When You Grow Up on a Farm, Sometimes Cows Are the Teachers
School is in session on the family farm, and the animals lead the lessons.
Country Woman MagazineGrowing up on a dairy farm was not always as blissful and beautiful as people might picture. But it was emotional and educational, and made me who I am today. I loved it.
Some of that education resulted from raising cows. During my childhood, there were special cows who taught me important life lessons. Memories of them bring a smile to my face and a tear to my eye.
It all started with Thunder, the first cow I recall bonding with. She was a big white Holstein who stood in the first stall in our barn. There was a gate next to her stall, and when I was about 4 years old, I used to climb up to brush her and talk to her while my parents did the milking. I spent hours brushing that cow. She was truly my friend, and I shared with her all my secrets and stories.
Then one day my parents told me it was time for Thunder to go to market. I didn’t understand at the time what that meant; I just knew Thunder was leaving, and I was devastated. I went on the trailer to give her one last hug. With tears rolling down my face, I watched as my pal rolled out of the driveway.
I learned from Thunder that cows are not pets. Though we may love them, their purpose is to provide food. When they can no longer give milk, they are meant to supply beef—a noble purpose.
Thunder taught me selflessness and nobility.
Country Woman MagazineMy first Jersey, Molly, was the next cow to teach me a valuable lesson. She was the only Jersey on our farm, and she had a huge personality. She had a hankering for Grandma’s market tomatoes and could smell an open gate across the barnyard, a skill she would take advantage of any chance she got.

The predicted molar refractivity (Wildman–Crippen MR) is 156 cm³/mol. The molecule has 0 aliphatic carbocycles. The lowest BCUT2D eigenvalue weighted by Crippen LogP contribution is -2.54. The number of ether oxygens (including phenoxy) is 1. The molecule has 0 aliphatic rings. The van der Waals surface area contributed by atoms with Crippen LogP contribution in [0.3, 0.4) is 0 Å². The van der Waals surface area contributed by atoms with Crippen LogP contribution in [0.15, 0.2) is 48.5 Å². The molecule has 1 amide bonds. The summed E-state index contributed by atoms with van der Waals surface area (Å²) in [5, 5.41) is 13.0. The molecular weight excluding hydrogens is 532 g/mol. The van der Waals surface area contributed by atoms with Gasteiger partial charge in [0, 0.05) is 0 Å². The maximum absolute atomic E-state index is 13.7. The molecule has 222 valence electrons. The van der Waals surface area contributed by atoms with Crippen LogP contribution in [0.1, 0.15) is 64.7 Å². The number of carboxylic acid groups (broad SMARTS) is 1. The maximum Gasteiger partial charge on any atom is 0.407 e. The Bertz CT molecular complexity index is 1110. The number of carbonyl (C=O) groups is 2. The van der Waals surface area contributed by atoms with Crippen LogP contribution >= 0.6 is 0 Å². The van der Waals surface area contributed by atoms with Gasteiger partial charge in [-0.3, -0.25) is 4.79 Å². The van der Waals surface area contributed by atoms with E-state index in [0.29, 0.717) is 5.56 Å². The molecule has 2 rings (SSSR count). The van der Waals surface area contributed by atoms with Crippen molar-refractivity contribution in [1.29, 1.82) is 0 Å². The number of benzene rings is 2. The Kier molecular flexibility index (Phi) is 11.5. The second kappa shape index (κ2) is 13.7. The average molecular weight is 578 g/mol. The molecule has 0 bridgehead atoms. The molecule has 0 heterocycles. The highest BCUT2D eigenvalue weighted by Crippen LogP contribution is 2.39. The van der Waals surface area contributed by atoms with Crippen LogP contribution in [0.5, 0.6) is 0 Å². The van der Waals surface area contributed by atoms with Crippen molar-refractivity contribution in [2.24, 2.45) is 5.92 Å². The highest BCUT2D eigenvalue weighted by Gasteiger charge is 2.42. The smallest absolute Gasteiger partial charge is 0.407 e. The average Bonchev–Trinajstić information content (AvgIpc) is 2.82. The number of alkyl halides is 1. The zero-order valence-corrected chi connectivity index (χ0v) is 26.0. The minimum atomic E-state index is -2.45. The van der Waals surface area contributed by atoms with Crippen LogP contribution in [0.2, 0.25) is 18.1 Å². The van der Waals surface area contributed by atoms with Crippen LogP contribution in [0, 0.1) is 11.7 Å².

Despite her mischievous side, I showed Molly for six years at the county fair. We always did well, thanks to the special bond between us that the judges could see. When Molly was 4 years old, we had an exceptional year, and she was selected as the reserve grand champion Jersey of the 4-H show. With that huge shiny red trophy, I thought we were invincible. I was sure Molly was the best cow on the whole fairgrounds.
In the open show a couple days later, we were handed the mustard-colored ribbon of fourth place. My first instinct was to blame the judge, who clearly didn’t know what he was doing. After watching me pout for a while, my mother chatted with me about sportsmanship and modesty. Molly was a great cow, but she wasn’t the “best” that day, and that was OK.
Molly taught me to be humble.
When I was 10, my father gave me a 6-year-old cow to show. Her name was Ginger, and she was a big beautiful black cow. She was set in her ways and really didn’t want a little kid dragging her around a show ring. I worked hard that summer, leading Ginger up and down our long driveway, sweating and panting with the effort. To no avail—the first year Ginger needed to be pushed around the whole ring. I was embarrassed, frustrated and ready to give up on her. But I kept working with her, and eventually that stubborn old cow gave in and decided she enjoyed the show ring. We went on for many years, even winning showmanship several times. Through Ginger, I learned that hard work and dedication pay off, and those achievements we work for the hardest yield the sweetest rewards.
Ginger taught me work ethic and dedication.
Since then, more cows have impacted my life, offering lessons through the bonds we forged. I hope someday my own son can tell a similar story from a life spent with animals on the family farm.